Wednesday, January 23, 2013

Compost and Mulch

Tom Glasgow: Compost and mulch not created equally

Tom glasgow
The easily recognized chunks and splinters of wood indicate this material is not fully composted, and should either be used as a surface-applied mulch, or soil-incorporated months ahead of planting time.
Tom Glasgow/Contributed photo
Compost” and “mulch” are familiar words that are often used interchangeably, but really shouldn’t be. Fully stabilized compost makes an excellent soil amendment for garden and landscape soils. On the other hand, wood-based materials that have not had sufficient time to properly age and stabilize can create problems if incorporated into the soil, and are best used as a surface-applied mulch.
Specialists at N.C. State suggest three ways to evaluate the stability of a supposed compost material. First, put a handful of the material in a plastic bag and seal it for 24 hours. If it does not have an offensive or strongly ammonia-like odor when opened, it is probably stable.
Secondly, none of the materials in the compost should be identifiable; finished compost will appear and smell like rich, organic earth. This is also the case for animal manures that you might wish to apply to a vegetable garden. And if the manure isn’t fully composted, it should be incorporated into the soil for about 120 days prior to planting, to be on the safe side and to avoid pathogens.
A third indicator is that if a small pile (about three cubic yards) does not heat more than 20 degrees above the temperature of the surrounding air in 24 hours, it is probably stable. Of course, for this you need a special thermometer designed for use in composting and similar applications.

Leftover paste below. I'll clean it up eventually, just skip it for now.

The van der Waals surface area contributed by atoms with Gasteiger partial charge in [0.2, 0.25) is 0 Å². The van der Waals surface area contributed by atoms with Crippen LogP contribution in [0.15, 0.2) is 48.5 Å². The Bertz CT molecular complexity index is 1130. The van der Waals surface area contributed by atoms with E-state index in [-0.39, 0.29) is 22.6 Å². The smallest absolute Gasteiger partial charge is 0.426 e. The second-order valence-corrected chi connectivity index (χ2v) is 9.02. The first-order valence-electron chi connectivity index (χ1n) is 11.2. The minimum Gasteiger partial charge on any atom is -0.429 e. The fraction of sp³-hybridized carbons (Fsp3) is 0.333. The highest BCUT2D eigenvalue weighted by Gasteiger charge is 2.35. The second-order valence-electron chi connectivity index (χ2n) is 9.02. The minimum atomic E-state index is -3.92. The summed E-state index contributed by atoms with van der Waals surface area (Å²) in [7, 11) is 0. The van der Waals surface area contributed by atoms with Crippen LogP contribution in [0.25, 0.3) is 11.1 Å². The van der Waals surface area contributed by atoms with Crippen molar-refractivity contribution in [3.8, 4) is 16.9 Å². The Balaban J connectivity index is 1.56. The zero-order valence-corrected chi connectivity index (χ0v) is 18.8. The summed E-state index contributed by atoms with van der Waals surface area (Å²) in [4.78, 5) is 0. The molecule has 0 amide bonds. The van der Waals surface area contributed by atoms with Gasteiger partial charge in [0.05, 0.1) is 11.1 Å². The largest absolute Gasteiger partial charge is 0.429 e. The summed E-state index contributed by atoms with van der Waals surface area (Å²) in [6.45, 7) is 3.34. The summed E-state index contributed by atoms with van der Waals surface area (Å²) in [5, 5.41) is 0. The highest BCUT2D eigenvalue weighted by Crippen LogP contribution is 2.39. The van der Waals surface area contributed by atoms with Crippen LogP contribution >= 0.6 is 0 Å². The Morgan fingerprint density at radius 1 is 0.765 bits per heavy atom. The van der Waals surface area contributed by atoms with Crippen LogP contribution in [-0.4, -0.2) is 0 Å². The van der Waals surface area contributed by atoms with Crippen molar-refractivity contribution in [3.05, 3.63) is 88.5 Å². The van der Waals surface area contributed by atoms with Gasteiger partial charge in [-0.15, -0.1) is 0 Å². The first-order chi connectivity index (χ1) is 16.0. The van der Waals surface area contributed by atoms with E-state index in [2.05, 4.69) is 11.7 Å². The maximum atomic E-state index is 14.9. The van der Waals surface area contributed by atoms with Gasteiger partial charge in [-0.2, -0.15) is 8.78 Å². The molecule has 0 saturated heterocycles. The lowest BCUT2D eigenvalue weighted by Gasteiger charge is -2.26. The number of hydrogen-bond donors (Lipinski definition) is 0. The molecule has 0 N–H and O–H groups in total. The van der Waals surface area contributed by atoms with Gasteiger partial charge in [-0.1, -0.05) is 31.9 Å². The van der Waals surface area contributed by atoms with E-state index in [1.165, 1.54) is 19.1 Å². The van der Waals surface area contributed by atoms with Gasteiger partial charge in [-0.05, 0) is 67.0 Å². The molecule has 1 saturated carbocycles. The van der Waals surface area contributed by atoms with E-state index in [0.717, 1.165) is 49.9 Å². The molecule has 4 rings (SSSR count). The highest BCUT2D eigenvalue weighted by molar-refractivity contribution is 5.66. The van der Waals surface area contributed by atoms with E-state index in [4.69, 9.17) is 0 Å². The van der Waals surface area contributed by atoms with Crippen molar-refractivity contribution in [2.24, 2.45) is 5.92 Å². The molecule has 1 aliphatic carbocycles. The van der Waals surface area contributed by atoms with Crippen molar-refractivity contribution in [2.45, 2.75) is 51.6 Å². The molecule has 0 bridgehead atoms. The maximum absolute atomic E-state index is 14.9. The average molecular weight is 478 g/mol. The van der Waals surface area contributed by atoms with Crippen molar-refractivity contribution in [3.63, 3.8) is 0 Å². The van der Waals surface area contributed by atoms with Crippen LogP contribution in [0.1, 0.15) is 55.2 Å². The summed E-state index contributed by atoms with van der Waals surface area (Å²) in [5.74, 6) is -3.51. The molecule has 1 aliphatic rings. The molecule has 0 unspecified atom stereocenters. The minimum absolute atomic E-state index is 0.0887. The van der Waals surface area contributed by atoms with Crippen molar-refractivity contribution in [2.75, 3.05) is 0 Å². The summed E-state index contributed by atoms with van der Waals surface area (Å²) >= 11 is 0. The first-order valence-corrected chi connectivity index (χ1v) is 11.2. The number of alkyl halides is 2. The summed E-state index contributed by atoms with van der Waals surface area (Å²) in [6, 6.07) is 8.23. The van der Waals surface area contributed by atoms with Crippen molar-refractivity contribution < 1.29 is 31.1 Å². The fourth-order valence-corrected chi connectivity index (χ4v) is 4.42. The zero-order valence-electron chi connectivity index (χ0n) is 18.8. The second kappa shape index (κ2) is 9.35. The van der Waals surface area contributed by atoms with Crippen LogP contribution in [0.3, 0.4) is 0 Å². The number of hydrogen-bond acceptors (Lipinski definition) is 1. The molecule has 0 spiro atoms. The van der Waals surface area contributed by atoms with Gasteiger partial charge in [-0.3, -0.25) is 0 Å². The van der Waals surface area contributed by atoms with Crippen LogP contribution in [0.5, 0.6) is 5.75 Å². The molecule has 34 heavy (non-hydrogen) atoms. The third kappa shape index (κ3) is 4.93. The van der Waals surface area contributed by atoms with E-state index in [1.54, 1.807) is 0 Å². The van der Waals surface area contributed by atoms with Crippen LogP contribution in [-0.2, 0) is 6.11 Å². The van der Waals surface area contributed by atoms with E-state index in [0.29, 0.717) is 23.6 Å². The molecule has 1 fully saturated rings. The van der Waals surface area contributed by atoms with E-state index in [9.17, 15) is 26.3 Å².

There are at least two good reasons to be concerned about the stability of your compost material. First, if the composting process continues there will be a shrinking, or loss of volume. If the material has been widely incorporated into a permanent landscape planting, the shrinking and settling could affect the depth and orientation of your new trees or shrubs.
Secondly, incorporation of unfinished or “unstabilized” organic matter can result in problems such as a significant reduction of soil nitrogen, thanks to the greedy microbes involved in the composting process. This can lead to serious and highly visible nutritional deficiencies in the plants grown on that site.   
For example, I remember visiting a flower trial at a public garden several years ago, where all the plantings were stunted and off color. The cause was the uniform incorporation of a wood-based compost material that was assumed to be finished, but wasn’t.
One way to avoid problems in your landscape or garden is to stockpile any wood-based product that you pick up or have delivered, perhaps for a period of a year or so, before using it as a soil amendment. Be sure to turn it regularly during that time to encourage further composting.
Another option is to till it in or dig it in well ahead of planting. For example, now is an excellent time to amend vegetable garden soils where you plan to start summer vegetables later this spring. The head start will make a big difference in avoiding nutritional deficiencies, and especially factoring in as-needed side dressing during the growing season, you should be able to avoid any significant problems.

Tom Glasgow is the Craven County Extension director. Contact him at

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